Goshen News, Goshen, IN

March 15, 2014

GLOBAL FAITHS: Some Muslims worshipping Jesus in mosque

Some Muslims worshipping Jesus in mosque.


---- — Death for apostasy has been one of the laws of Islam ever since its early centuries. The basis for this law was a comment made by Muhammad during the conflict between Mecca and Medina. In the seesaw of this conflict some Meccans professed Islamic faith when it seemed Medina was winning, but then renounced that faith when it seemed Mecca was winning. It was about these hypocrites that Muhammad said, “Kill them.”

The word of Muhammad in this special context was the source of the law prescribing death for any Muslim who converted in an altogether different context, and however sincerely, to another faith. It has been a powerful deterrent to many Muslims over the centuries who have been tempted to convert to Christianity.

Even apart from this law Muslims are generally not inclined to convert to Christianity because of Islam’s basic teaching that God’s revelation to and through Muhammad supersedes God’s revelation in and through Jesus the Messiah, because Christians allegedly corrupted that revelation. For this reason just about all Muslims see conversion to Christianity as a return to an earlier and inferior religion, somewhat similar to the way most Christians would see conversion to Judaism as a return to an earlier and inferior faith.

In past centuries few Muslims have therefore converted to Christianity. Much of this may be ascribed to Islam’s imperial power at the time Christian Europe was in the Dark Ages. But since the modern rise of the predominantly Christian West, Christians have engaged in missions to Islam, and many Muslims have been exposed to a new look at Christianity. A few have converted to Christianity but not been killed. Still, for most Muslims, Islamic law still stands as authoritative in the back of their minds, much like the teaching of Jesus stands in the back of the minds of Christians, even where they have not followed this teaching in actual life.

A new phenomenon has now appeared in this encounter between Christianity and Islam. According to a Jan. 14 Christianity Today email, some Muslims are converting and yet not converting to Christianity. They are “worshiping Jesus in the mosque.”

What is happening is that they may see Jesus in a dream, in one case connected with the miracle of a mysterious multiplication of food, and this moves them to become a believer in Issa (Jesus). But these believers in Jesus do not feel constrained to leave Islam. They call themselves “People of the Gospel.”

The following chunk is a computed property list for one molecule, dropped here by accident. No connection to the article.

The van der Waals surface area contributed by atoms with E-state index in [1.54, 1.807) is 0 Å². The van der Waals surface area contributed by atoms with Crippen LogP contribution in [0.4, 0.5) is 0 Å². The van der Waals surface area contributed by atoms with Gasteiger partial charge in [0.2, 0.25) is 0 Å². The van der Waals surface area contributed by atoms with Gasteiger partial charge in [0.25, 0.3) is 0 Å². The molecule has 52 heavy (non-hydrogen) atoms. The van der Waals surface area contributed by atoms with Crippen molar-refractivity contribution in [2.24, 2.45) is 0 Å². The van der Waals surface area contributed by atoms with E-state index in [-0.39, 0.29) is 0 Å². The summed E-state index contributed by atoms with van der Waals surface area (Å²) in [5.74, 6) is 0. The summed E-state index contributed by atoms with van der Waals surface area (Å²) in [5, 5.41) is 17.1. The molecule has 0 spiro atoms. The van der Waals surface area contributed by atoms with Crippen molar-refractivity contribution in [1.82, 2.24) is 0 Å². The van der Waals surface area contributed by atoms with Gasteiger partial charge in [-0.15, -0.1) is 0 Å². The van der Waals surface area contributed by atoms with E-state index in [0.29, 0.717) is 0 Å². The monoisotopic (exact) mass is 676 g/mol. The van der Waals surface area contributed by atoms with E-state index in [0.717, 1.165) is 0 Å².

One Muslim convert to Christianity has done theological education in the United States and undertakes an assessment of this phenomenon. He sees a problem in the usual Christian approach to Muslims. Too many Christians, he says, have demonized Islam and hindered Muslim appreciation of Jesus. In one case, for example, an African convert was told he should not use the word Allah for God anymore, but the word for God used in the local tribal language.

What is needed, says this theologian-convert from Islam to Christianity, is for Christians to recognize that their outreach to Muslims is not different from Christianity’s mission work in other cultures, where Christians have allowed the Christian message to be adapted to local culture, even at the risk of some syncretism. Christianity needs to recognize, he says further, that Islam is also a culture or subculture in different parts of the world, and the Christian mission should accept things in that culture compatible with faith in Jesus Christ.

“We need a Muslim-focused church-planting strategy,” he says, “because it will produce a church that uses the terms and forms from their Muslim community.”

Marlin Jeschke is professor emeritus of philosophy and religion at Goshen College. In 1968-69 he received a Fellowship in Asian Religions, spending five months at the Center for the Study of World Religions at Harvard Divinity School and five months traveling in Muslim countries of the Middle East and Buddhist countries of Southeast Asia. His “The American Religious Landscape” broadcast can be heard every Sunday at noon on FM 91.1.